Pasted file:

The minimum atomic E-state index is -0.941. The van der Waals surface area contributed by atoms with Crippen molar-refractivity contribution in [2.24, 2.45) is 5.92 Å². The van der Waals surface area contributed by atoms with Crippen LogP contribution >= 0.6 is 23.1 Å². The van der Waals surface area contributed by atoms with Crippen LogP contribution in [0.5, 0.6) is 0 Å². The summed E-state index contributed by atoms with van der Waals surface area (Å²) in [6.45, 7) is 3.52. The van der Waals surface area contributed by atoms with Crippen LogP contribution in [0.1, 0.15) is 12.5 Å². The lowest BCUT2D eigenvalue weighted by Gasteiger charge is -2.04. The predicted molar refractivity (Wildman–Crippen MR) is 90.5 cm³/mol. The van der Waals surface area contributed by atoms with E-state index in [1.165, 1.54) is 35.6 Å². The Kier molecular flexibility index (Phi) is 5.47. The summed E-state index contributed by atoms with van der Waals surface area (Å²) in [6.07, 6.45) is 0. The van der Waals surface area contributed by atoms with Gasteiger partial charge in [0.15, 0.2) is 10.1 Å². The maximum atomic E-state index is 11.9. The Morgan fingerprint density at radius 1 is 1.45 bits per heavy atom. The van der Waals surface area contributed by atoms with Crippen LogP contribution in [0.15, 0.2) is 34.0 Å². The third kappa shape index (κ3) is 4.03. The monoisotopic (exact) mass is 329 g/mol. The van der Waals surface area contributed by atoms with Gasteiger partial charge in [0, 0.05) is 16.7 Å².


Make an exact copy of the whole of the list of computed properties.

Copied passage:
The minimum atomic E-state index is -0.941. The van der Waals surface area contributed by atoms with Crippen molar-refractivity contribution in [2.24, 2.45) is 5.92 Å². The van der Waals surface area contributed by atoms with Crippen LogP contribution >= 0.6 is 23.1 Å². The van der Waals surface area contributed by atoms with Crippen LogP contribution in [0.5, 0.6) is 0 Å². The summed E-state index contributed by atoms with van der Waals surface area (Å²) in [6.45, 7) is 3.52. The van der Waals surface area contributed by atoms with Crippen LogP contribution in [0.1, 0.15) is 12.5 Å². The lowest BCUT2D eigenvalue weighted by Gasteiger charge is -2.04. The predicted molar refractivity (Wildman–Crippen MR) is 90.5 cm³/mol. The van der Waals surface area contributed by atoms with E-state index in [1.165, 1.54) is 35.6 Å². The Kier molecular flexibility index (Phi) is 5.47. The summed E-state index contributed by atoms with van der Waals surface area (Å²) in [6.07, 6.45) is 0. The van der Waals surface area contributed by atoms with Gasteiger partial charge in [0.15, 0.2) is 10.1 Å². The maximum atomic E-state index is 11.9. The Morgan fingerprint density at radius 1 is 1.45 bits per heavy atom. The van der Waals surface area contributed by atoms with Crippen LogP contribution in [0.15, 0.2) is 34.0 Å². The third kappa shape index (κ3) is 4.03. The monoisotopic (exact) mass is 329 g/mol. The van der Waals surface area contributed by atoms with Gasteiger partial charge in [0, 0.05) is 16.7 Å².